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Immersive Learning Expedition

Increased efficiency and effectiveness of Unmanned Aerial Systems (UAS) technology has finally brought drone design, fabrication and operation within the reach of conservationists. Kashmir World Foundation (KwF) is a world leader in the application of embedded systems with microprocessors distributed throughout a UAS to achieve a very high degree of autonomy. Kashmir Robotics is the science & technology division of KwF. Through the support of the Technology Assisted Counter Poaching (TACP) - Network of scientists and engineers from around the world, Kashmir Robotics ideas are supported with the most advanced technical skills and resources. Kashmir-Robotics enables conservationists on mission focused applications, through the Fly for Conservation workshops, they learn to build and operate custom UAS for exploration and protection of diverse species and habitats.

In June 2016, KwF and Georgia Southern University Sea Turtle Program at St. Catherines Island (GSUSTP@SCI) announced a partnership with a mission to collaborate on developing emerging technology solutions to real-world issues in research, education, and training for sea turtle conservation. The partnership opened communication between conservationists from the GSUSTP@SCI and technology specialists from Kashmir Robotics (the science and technology division of KwF), in an effort to evolve conservation practices that will be applicable not only for St. Catherines Island, but also for sea turtle programs around the world.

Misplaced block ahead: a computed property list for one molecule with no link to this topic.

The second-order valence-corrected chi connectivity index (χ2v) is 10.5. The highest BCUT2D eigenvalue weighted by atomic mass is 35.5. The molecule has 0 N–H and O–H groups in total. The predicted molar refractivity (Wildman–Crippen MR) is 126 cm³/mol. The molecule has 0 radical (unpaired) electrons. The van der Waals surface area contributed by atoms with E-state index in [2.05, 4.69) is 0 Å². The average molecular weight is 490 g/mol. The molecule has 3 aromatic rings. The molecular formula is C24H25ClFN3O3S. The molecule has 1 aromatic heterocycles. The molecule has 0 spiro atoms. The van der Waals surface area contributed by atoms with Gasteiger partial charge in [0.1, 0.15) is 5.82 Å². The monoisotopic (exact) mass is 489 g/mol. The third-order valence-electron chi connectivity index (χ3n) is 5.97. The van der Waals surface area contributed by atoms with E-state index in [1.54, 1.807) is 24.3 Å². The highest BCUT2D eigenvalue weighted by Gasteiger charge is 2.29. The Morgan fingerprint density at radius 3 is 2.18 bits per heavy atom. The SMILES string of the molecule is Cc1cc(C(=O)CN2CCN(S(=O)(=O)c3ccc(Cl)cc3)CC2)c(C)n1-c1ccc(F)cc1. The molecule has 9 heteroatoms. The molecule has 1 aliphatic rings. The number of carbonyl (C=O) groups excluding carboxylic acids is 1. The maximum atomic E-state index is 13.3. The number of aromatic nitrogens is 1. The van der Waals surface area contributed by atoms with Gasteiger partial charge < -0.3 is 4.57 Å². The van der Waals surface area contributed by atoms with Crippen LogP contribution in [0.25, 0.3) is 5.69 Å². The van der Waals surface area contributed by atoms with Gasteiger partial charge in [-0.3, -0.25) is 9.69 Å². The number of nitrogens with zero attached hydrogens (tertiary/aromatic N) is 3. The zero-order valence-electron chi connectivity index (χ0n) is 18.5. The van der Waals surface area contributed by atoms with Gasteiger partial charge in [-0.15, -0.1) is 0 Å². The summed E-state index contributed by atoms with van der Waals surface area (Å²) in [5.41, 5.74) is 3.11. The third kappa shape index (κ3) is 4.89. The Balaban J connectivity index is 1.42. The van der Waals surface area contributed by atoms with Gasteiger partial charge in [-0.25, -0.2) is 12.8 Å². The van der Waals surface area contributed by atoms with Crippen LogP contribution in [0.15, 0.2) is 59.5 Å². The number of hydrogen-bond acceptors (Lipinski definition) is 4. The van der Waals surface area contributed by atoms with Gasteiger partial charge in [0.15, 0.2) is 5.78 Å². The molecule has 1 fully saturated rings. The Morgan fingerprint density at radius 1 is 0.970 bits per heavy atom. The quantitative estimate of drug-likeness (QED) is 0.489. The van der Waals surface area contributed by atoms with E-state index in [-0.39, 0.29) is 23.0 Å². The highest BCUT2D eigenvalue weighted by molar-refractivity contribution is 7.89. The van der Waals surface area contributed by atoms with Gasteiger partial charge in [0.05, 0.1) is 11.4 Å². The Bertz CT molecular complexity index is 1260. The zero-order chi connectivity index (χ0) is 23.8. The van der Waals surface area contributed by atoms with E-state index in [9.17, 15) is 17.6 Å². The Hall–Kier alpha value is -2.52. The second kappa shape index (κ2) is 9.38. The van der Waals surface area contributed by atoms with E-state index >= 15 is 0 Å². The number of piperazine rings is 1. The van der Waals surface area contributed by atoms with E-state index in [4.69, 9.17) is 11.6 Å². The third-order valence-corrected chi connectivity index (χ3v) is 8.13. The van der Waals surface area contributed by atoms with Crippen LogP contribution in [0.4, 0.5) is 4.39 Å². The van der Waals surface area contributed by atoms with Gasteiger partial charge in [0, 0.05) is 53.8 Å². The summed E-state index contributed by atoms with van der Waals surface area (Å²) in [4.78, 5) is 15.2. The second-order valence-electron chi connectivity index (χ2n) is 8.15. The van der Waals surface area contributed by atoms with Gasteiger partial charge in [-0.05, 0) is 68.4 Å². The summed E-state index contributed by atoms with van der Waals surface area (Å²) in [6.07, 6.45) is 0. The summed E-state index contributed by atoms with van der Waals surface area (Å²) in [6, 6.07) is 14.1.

In March 2017, KwF and GSUSTP@SCI hosted an expedition on St. Catherines Island that brought together scientists, engineers, conservationists, educators, and students, for a 5-day fully immersive program building, testing and demonstrating UAS for education, research and conservation. ‘Fly for Conservation Expedition 001 on SCI,” included participants from the Georgia Sea Turtle Center and Smith College along with those from KwF and GSUSTP@SCI.

KwF engineers and conservationists from a variety of fields presented and discussed the value of custom autonomous drones to help overcome longstanding barriers to conservation efforts. Professor Jon Caris, Director of Spatial Analysis Lab and his team of students from Smith College collaborated with KwF engineers and GSUSTP@SCI conservationists to learn about drone technology with a focus on 3D mapping and image analysis to contribute to ongoing drone research by KwF with GSUSTP@SCI. Students were provided with additional opportunities to map and image other areas on the island including terrapin tortoise burrows, diamondback turtles, archeological sites, dynamic beach systems, impacts from hurricane Matthew, and other flora and fauna habitats and ecosystems.

Jaynie L. Gaskin, the Executive Director of the Georgia Southern University Sea Turtle Program at St. Catherines Island and Dr. Terry Norton the Director, Veterinarian, and Founder of the Georgia Sea Turtle Center (GSTC) built, programmed and flew a prototype Mishell Defender hexacopter drone. During a test flight, the drone headed off into a Palmetto grove where it crash landed. Using a lost aircraft finder feature, they quickly recovered the aircraft and made the necessary repairs. Soon the Mishell Defender will be integrated with sensors, processors, and advanced communications to enable detection, monitoring, and characterization of sea turtle nests.

St. Catherines Island provides an ideal venue for testing UAS solutions to real world issues in research, education, and training for sea turtle conservation -- solutions that can be adapted and optimized for application world-wide.

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